But so does whether or not kids are being raised in good environments. Whether or not your communities are healthy. Whether or not people feel optimistic and included. And so just because I can’t give you an economic model with a score on what the cost of losing those things is, it doesn’t mean it’s not important. And I think we should take notice that after so many years of trying as hard as we could to quantify and focus on economic drivers of economic growth, economic growth is kind of stalling out. Productivity growth is at an all time low. And so I think we would benefit from as you said, emphasizing that economic growth is incredibly important. But thinking of it more as an emergent property of a healthy society.

Oren Cass:

It’s not that we go for the growth and count on everything else we like to come out of it. It’s that we need to have a much more serious conversation about what we actually like and what we actually care most about in society and have a little bit more faith that when we get those things right, growth is likely to be one of the things that comes with it.

Bill Walton:

You’ve stipulated the idea that work is essential to all of us. I heard Freud’s phrase a little differently. It’s our link to reality in a way. It’s the way we know we’re effective in the world and any work. It’s not just being a nuclear physicist. It’s working on a machine in a plant or even pushing a broom in the plant. You’ve got a piece in the world and you’re doing something and you can feel good about that.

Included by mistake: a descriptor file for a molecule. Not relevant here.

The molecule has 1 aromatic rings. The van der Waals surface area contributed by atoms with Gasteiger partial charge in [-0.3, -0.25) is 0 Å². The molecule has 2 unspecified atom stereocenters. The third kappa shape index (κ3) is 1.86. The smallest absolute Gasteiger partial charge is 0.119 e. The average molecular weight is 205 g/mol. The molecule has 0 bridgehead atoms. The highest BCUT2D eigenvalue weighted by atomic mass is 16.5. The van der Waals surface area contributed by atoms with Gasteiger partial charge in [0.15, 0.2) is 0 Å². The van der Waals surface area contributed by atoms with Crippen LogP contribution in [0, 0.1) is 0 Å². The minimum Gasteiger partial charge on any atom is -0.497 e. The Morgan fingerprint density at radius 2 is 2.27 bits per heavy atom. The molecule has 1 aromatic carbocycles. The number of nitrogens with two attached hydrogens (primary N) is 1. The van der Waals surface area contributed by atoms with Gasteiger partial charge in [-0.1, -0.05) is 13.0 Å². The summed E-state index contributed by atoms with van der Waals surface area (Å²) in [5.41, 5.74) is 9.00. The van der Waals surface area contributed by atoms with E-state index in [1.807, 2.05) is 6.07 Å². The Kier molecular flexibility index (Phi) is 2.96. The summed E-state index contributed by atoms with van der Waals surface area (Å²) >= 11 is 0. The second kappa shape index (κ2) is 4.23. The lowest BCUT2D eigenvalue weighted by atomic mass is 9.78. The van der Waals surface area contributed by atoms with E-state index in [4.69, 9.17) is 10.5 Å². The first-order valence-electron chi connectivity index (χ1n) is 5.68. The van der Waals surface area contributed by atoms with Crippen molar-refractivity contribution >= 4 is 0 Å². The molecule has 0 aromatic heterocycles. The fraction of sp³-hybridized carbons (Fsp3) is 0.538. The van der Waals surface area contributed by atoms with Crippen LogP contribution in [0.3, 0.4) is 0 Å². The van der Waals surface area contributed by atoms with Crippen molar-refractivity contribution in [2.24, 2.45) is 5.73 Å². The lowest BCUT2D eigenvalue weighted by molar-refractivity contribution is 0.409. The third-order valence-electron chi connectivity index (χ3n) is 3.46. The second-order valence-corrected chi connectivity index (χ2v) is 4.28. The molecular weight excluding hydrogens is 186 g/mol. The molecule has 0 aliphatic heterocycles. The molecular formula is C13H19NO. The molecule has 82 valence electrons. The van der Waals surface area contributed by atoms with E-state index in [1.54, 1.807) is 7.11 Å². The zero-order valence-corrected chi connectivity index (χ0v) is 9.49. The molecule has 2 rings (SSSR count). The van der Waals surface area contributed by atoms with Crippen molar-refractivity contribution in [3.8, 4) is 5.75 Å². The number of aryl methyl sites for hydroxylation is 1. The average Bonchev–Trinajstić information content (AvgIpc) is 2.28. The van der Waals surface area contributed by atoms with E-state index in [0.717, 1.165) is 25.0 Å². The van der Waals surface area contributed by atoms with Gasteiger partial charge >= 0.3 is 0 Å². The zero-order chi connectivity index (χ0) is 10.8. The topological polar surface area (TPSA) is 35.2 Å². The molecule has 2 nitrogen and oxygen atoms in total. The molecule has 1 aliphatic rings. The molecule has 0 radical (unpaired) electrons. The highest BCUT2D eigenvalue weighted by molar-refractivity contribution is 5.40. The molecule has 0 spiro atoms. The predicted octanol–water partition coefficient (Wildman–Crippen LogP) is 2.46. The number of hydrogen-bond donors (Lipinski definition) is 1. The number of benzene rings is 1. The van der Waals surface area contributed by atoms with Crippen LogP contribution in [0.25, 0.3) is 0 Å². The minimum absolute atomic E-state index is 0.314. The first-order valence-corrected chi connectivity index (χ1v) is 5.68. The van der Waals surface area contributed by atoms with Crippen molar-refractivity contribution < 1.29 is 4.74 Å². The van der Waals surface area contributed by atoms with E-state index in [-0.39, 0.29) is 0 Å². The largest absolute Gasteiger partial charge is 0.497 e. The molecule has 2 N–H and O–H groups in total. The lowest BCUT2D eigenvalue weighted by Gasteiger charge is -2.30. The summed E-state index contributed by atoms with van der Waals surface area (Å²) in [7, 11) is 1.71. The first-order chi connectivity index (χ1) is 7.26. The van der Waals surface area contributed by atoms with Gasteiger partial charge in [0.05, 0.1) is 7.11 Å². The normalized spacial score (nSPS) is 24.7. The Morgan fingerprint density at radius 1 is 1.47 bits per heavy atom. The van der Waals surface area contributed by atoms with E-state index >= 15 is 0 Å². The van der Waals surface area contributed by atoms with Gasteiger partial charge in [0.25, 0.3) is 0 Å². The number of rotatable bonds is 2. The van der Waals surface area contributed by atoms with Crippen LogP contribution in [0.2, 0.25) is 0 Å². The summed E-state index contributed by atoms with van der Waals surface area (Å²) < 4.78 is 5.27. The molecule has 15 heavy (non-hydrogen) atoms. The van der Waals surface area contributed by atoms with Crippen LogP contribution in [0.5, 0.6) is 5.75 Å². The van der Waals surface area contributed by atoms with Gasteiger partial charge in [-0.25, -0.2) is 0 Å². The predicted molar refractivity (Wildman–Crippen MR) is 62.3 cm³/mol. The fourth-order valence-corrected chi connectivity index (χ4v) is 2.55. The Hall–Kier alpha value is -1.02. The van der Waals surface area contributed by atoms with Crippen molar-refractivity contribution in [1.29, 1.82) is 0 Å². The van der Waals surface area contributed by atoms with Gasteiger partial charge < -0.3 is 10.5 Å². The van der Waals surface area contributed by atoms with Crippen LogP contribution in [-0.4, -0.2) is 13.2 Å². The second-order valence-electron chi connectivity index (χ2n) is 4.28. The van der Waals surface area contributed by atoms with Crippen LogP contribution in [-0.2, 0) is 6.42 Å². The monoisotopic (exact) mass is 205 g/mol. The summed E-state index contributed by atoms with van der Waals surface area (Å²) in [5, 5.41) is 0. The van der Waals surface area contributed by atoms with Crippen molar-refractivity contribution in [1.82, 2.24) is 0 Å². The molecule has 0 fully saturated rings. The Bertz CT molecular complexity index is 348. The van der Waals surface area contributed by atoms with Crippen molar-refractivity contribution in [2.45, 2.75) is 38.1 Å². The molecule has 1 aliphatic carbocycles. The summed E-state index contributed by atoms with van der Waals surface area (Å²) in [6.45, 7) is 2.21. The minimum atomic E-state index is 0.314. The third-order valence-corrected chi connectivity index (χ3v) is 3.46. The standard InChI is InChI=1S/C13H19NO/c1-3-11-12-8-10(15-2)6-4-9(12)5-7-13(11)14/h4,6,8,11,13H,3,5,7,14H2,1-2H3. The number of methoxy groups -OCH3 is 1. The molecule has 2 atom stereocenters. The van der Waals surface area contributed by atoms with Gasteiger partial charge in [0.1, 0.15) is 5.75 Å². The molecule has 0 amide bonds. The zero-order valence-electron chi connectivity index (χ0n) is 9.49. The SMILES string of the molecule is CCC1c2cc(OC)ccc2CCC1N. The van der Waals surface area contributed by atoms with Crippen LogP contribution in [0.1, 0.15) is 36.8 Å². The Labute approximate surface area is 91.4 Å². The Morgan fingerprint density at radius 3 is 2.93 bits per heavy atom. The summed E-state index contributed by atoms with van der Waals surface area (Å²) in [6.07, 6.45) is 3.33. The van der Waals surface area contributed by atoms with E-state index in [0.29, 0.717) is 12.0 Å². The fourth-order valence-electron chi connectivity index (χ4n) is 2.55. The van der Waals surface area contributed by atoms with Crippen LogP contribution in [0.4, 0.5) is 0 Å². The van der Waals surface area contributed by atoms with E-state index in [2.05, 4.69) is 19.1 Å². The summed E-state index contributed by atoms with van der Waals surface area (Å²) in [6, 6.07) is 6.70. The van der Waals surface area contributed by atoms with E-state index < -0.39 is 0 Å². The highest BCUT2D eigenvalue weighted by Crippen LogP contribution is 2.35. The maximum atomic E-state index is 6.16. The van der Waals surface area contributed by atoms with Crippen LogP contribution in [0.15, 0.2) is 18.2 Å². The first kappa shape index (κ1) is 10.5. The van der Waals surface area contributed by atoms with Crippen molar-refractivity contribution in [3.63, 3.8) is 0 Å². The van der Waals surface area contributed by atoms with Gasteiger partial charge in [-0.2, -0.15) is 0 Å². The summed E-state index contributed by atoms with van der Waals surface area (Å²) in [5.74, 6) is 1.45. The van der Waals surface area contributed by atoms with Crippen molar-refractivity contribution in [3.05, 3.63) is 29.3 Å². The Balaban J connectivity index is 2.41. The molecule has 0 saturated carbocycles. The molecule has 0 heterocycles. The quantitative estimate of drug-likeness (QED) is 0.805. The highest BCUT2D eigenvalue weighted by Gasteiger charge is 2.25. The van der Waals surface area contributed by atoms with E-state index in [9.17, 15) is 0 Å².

Oren Cass:

Yes.

Bill Walton:

If you’re able to earn enough to support a family. One of the things you say is the role of work in America would be for people who are working to be able to support a family and support the community and their cities and their towns where they are in a way that made them feel like they were contributing citizens.

Bill Walton:

Did I capture that right? I didn’t find your quote, but am I paraphrasing your?

Oren Cass: